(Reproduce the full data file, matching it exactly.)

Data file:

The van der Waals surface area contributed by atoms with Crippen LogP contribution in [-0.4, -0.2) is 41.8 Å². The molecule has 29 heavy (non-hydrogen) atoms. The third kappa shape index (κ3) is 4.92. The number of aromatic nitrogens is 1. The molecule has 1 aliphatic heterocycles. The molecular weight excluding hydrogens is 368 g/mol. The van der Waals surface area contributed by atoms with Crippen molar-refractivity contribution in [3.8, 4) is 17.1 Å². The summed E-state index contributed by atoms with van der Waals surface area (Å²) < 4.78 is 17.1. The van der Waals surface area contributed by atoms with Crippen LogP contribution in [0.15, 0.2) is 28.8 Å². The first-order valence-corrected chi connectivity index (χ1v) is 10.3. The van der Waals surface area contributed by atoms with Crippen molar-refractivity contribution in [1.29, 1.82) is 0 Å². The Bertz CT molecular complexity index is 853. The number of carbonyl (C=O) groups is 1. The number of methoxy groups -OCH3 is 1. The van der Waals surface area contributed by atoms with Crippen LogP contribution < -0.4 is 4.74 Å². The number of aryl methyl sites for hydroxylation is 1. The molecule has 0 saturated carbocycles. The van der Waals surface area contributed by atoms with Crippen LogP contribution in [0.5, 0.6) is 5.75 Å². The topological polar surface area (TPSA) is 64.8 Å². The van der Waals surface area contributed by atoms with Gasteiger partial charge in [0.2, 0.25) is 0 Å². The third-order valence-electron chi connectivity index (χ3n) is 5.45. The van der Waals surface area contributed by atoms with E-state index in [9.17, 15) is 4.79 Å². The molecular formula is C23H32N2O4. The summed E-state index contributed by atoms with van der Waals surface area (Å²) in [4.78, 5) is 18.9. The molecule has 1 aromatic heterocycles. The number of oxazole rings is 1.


The van der Waals surface area contributed by atoms with Crippen LogP contribution in [-0.4, -0.2) is 41.8 Å². The molecule has 29 heavy (non-hydrogen) atoms. The third kappa shape index (κ3) is 4.92. The number of aromatic nitrogens is 1. The molecule has 1 aliphatic heterocycles. The molecular weight excluding hydrogens is 368 g/mol. The van der Waals surface area contributed by atoms with Crippen molar-refractivity contribution in [3.8, 4) is 17.1 Å². The summed E-state index contributed by atoms with van der Waals surface area (Å²) < 4.78 is 17.1. The van der Waals surface area contributed by atoms with Crippen LogP contribution in [0.15, 0.2) is 28.8 Å². The first-order valence-corrected chi connectivity index (χ1v) is 10.3. The van der Waals surface area contributed by atoms with Crippen molar-refractivity contribution in [1.29, 1.82) is 0 Å². The Bertz CT molecular complexity index is 853. The number of carbonyl (C=O) groups is 1. The number of methoxy groups -OCH3 is 1. The van der Waals surface area contributed by atoms with Crippen LogP contribution < -0.4 is 4.74 Å². The number of aryl methyl sites for hydroxylation is 1. The molecule has 0 saturated carbocycles. The van der Waals surface area contributed by atoms with Crippen LogP contribution in [0.5, 0.6) is 5.75 Å². The topological polar surface area (TPSA) is 64.8 Å². The van der Waals surface area contributed by atoms with Gasteiger partial charge in [0.2, 0.25) is 0 Å². The third-order valence-electron chi connectivity index (χ3n) is 5.45. The van der Waals surface area contributed by atoms with E-state index in [9.17, 15) is 4.79 Å². The molecular formula is C23H32N2O4. The summed E-state index contributed by atoms with van der Waals surface area (Å²) in [4.78, 5) is 18.9. The molecule has 1 aromatic heterocycles. The number of oxazole rings is 1.